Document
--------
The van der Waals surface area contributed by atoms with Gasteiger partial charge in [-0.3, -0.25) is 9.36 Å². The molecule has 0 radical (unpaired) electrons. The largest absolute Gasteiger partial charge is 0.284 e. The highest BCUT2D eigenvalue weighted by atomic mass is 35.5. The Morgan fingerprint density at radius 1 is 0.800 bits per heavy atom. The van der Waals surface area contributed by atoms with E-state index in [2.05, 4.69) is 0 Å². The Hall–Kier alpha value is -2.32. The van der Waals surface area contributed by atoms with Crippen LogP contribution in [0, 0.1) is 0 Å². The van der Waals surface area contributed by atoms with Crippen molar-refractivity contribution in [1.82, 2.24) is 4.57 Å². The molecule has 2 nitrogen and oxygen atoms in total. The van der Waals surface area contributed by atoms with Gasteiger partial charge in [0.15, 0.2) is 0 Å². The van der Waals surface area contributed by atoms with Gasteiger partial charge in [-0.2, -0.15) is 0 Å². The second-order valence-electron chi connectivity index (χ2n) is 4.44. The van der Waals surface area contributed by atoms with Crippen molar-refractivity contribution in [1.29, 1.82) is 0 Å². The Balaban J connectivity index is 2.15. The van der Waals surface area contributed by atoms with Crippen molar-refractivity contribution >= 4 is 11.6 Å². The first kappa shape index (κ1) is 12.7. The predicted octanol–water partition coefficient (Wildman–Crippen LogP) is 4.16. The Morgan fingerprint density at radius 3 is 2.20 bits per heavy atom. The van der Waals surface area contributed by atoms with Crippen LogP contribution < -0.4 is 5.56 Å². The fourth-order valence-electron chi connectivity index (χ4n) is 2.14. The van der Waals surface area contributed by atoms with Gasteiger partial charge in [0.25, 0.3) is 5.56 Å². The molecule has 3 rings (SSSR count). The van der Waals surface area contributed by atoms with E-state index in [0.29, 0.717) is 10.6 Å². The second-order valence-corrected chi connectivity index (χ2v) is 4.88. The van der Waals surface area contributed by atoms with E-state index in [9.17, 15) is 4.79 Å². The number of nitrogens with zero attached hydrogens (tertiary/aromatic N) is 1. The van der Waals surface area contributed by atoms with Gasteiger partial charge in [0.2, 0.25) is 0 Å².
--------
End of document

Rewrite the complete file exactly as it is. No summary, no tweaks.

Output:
The van der Waals surface area contributed by atoms with Gasteiger partial charge in [-0.3, -0.25) is 9.36 Å². The molecule has 0 radical (unpaired) electrons. The largest absolute Gasteiger partial charge is 0.284 e. The highest BCUT2D eigenvalue weighted by atomic mass is 35.5. The Morgan fingerprint density at radius 1 is 0.800 bits per heavy atom. The van der Waals surface area contributed by atoms with E-state index in [2.05, 4.69) is 0 Å². The Hall–Kier alpha value is -2.32. The van der Waals surface area contributed by atoms with Crippen LogP contribution in [0, 0.1) is 0 Å². The van der Waals surface area contributed by atoms with Crippen molar-refractivity contribution in [1.82, 2.24) is 4.57 Å². The molecule has 2 nitrogen and oxygen atoms in total. The van der Waals surface area contributed by atoms with Gasteiger partial charge in [0.15, 0.2) is 0 Å². The van der Waals surface area contributed by atoms with Gasteiger partial charge in [-0.2, -0.15) is 0 Å². The second-order valence-electron chi connectivity index (χ2n) is 4.44. The van der Waals surface area contributed by atoms with Crippen molar-refractivity contribution in [1.29, 1.82) is 0 Å². The Balaban J connectivity index is 2.15. The van der Waals surface area contributed by atoms with Crippen molar-refractivity contribution >= 4 is 11.6 Å². The first kappa shape index (κ1) is 12.7. The predicted octanol–water partition coefficient (Wildman–Crippen LogP) is 4.16. The Morgan fingerprint density at radius 3 is 2.20 bits per heavy atom. The van der Waals surface area contributed by atoms with Crippen LogP contribution < -0.4 is 5.56 Å². The fourth-order valence-electron chi connectivity index (χ4n) is 2.14. The van der Waals surface area contributed by atoms with Gasteiger partial charge in [0.25, 0.3) is 5.56 Å². The molecule has 3 rings (SSSR count). The van der Waals surface area contributed by atoms with E-state index in [0.29, 0.717) is 10.6 Å². The second-order valence-corrected chi connectivity index (χ2v) is 4.88. The van der Waals surface area contributed by atoms with E-state index in [9.17, 15) is 4.79 Å². The number of nitrogens with zero attached hydrogens (tertiary/aromatic N) is 1. The van der Waals surface area contributed by atoms with Gasteiger partial charge in [0.2, 0.25) is 0 Å².